Robert Pearce examines the career of the man who was successively trade union leader, Minister of Labour and Foreign Secretary.
Bevin is surely ripe for historical revision. Partly this is due to the excesses of his major biographers, who have revelled in his 'larger than life' personality, partly to the passage of time which, at the start of the twenty-first century, makes him seem a veritable beached whale of proletarian militancy. The personification of Old Labour, no one seems less at home in the brave slick world of New Labour than Ernie Bevin.
Bevin's image counts against him. He had no media-friendly elegance. He did not hold a pen between his fingers (which looked 'like a bunch of bananas') - he would use his whole fist. His table manners also left much to be desired. He would rarely keep quiet during meals, and his habit of talking while eating meant that he often spat his food about. It was not a pleasant experience for those in the vicinity. 'Several times I had to pick bits off my hand and sleeve', reported one of his victims. At a dinner in 1943 in honour of the Viceroy of India, he twice brought out his false teeth, fingered them and put them back again. During a meeting with foreign statesmen, a few years later, he was observed cleaning his finger nails with a pen.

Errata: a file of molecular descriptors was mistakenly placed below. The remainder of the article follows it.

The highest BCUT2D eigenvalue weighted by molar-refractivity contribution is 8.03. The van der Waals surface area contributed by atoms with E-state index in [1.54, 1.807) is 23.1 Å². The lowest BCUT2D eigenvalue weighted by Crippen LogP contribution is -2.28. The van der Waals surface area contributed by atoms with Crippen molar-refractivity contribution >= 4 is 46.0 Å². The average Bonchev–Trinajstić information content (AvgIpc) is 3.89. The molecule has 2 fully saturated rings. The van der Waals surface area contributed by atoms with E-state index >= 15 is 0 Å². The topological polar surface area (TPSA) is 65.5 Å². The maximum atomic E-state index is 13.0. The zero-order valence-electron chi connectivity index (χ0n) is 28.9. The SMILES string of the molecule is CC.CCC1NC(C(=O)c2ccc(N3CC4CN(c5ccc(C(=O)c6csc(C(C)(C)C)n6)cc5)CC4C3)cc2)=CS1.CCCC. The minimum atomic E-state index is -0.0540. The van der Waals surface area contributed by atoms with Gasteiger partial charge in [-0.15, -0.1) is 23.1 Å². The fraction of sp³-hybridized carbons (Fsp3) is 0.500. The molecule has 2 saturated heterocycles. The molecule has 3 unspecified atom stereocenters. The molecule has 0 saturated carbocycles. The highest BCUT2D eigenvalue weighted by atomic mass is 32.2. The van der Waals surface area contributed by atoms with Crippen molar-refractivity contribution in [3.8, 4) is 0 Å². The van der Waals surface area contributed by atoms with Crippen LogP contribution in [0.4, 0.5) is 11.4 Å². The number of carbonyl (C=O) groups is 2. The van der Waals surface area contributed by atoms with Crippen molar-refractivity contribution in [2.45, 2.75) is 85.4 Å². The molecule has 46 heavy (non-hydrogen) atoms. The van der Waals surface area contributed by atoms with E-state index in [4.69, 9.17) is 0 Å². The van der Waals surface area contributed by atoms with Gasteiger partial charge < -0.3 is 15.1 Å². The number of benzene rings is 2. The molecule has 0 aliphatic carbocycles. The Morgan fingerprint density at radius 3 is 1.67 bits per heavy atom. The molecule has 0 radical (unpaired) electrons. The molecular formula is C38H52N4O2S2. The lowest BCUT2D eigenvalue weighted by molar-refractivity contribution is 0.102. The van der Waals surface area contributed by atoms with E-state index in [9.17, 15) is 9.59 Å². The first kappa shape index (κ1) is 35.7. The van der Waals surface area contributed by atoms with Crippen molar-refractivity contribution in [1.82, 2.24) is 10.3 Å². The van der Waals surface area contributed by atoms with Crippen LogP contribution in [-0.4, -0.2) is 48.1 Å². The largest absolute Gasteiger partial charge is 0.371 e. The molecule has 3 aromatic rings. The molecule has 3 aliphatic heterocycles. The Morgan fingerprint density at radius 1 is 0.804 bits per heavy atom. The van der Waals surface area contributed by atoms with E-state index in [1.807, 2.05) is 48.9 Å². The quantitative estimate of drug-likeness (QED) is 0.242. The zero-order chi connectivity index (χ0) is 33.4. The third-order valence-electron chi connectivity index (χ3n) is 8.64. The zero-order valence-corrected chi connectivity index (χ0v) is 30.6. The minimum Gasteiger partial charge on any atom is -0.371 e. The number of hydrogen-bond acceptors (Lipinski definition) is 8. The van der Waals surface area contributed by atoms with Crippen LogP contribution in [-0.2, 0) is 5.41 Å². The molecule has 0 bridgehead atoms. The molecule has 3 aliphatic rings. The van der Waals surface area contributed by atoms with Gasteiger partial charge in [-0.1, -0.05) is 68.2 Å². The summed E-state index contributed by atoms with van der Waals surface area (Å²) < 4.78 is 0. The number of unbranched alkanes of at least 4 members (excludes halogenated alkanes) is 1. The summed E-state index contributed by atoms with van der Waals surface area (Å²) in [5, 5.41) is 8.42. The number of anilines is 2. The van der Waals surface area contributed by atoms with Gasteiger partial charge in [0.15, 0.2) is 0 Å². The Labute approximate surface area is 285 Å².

Despite being short, he weighed 18 stones, due to excessive eating, and consequently waddled rather than walked. He smoked heavily and also consumed vast quantities of alcohol. According to one of his secretaries, after 1945 he used alcohol as a car uses petrol. His doctor urged him to drink either whisky or champagne, but at official luncheons or dinners he could rarely resist both. Nor was he averse to 'tossing back vodka', and he was partial to a bottle of 'Newts' (Nuits St-Georges). (As Churchill noted, 'everyone has the right to pronounce foreign names as he chooses', and Bevin did so with inimitable latitude. He also regularly murdered the English language.)